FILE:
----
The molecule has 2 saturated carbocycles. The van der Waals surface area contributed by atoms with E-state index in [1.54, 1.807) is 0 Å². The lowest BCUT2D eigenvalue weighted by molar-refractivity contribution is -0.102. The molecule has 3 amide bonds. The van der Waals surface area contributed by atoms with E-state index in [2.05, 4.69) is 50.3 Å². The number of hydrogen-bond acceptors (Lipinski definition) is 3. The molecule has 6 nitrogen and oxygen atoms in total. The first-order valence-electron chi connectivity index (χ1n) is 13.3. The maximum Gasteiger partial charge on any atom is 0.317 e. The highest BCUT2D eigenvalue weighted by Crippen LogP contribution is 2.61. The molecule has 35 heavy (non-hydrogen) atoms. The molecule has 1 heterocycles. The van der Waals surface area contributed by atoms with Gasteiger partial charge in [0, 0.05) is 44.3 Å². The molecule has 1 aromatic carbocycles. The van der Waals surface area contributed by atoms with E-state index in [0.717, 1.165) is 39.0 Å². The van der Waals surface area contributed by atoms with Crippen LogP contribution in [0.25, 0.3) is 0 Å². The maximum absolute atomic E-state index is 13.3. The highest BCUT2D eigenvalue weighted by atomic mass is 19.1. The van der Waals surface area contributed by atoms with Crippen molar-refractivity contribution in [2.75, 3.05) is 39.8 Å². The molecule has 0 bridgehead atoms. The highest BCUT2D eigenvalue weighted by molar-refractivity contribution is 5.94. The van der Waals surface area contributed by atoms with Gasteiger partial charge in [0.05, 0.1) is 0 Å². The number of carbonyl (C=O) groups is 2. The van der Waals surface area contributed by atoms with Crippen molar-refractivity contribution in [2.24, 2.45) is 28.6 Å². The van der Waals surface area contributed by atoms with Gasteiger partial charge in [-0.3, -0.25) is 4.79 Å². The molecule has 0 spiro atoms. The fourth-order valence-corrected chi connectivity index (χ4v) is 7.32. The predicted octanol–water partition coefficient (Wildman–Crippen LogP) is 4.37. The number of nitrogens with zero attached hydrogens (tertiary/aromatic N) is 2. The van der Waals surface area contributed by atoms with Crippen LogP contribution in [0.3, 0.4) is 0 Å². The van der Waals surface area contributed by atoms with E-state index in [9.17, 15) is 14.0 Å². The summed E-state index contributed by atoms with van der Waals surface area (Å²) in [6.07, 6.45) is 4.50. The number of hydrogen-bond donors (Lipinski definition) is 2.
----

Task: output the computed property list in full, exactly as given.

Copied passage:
The molecule has 2 saturated carbocycles. The van der Waals surface area contributed by atoms with E-state index in [1.54, 1.807) is 0 Å². The lowest BCUT2D eigenvalue weighted by molar-refractivity contribution is -0.102. The molecule has 3 amide bonds. The van der Waals surface area contributed by atoms with E-state index in [2.05, 4.69) is 50.3 Å². The number of hydrogen-bond acceptors (Lipinski definition) is 3. The molecule has 6 nitrogen and oxygen atoms in total. The first-order valence-electron chi connectivity index (χ1n) is 13.3. The maximum Gasteiger partial charge on any atom is 0.317 e. The highest BCUT2D eigenvalue weighted by Crippen LogP contribution is 2.61. The molecule has 35 heavy (non-hydrogen) atoms. The molecule has 1 heterocycles. The van der Waals surface area contributed by atoms with Gasteiger partial charge in [0, 0.05) is 44.3 Å². The molecule has 1 aromatic carbocycles. The van der Waals surface area contributed by atoms with E-state index in [0.717, 1.165) is 39.0 Å². The van der Waals surface area contributed by atoms with Crippen LogP contribution in [0.25, 0.3) is 0 Å². The maximum absolute atomic E-state index is 13.3. The highest BCUT2D eigenvalue weighted by atomic mass is 19.1. The van der Waals surface area contributed by atoms with Crippen molar-refractivity contribution in [2.75, 3.05) is 39.8 Å². The molecule has 0 bridgehead atoms. The highest BCUT2D eigenvalue weighted by molar-refractivity contribution is 5.94. The van der Waals surface area contributed by atoms with Gasteiger partial charge in [0.05, 0.1) is 0 Å². The number of carbonyl (C=O) groups is 2. The van der Waals surface area contributed by atoms with Crippen molar-refractivity contribution in [2.24, 2.45) is 28.6 Å². The van der Waals surface area contributed by atoms with Gasteiger partial charge in [-0.3, -0.25) is 4.79 Å². The molecule has 0 spiro atoms. The fourth-order valence-corrected chi connectivity index (χ4v) is 7.32. The predicted octanol–water partition coefficient (Wildman–Crippen LogP) is 4.37. The number of nitrogens with zero attached hydrogens (tertiary/aromatic N) is 2. The van der Waals surface area contributed by atoms with Crippen LogP contribution in [0.3, 0.4) is 0 Å². The van der Waals surface area contributed by atoms with E-state index in [9.17, 15) is 14.0 Å². The summed E-state index contributed by atoms with van der Waals surface area (Å²) in [6.07, 6.45) is 4.50. The number of hydrogen-bond donors (Lipinski definition) is 2.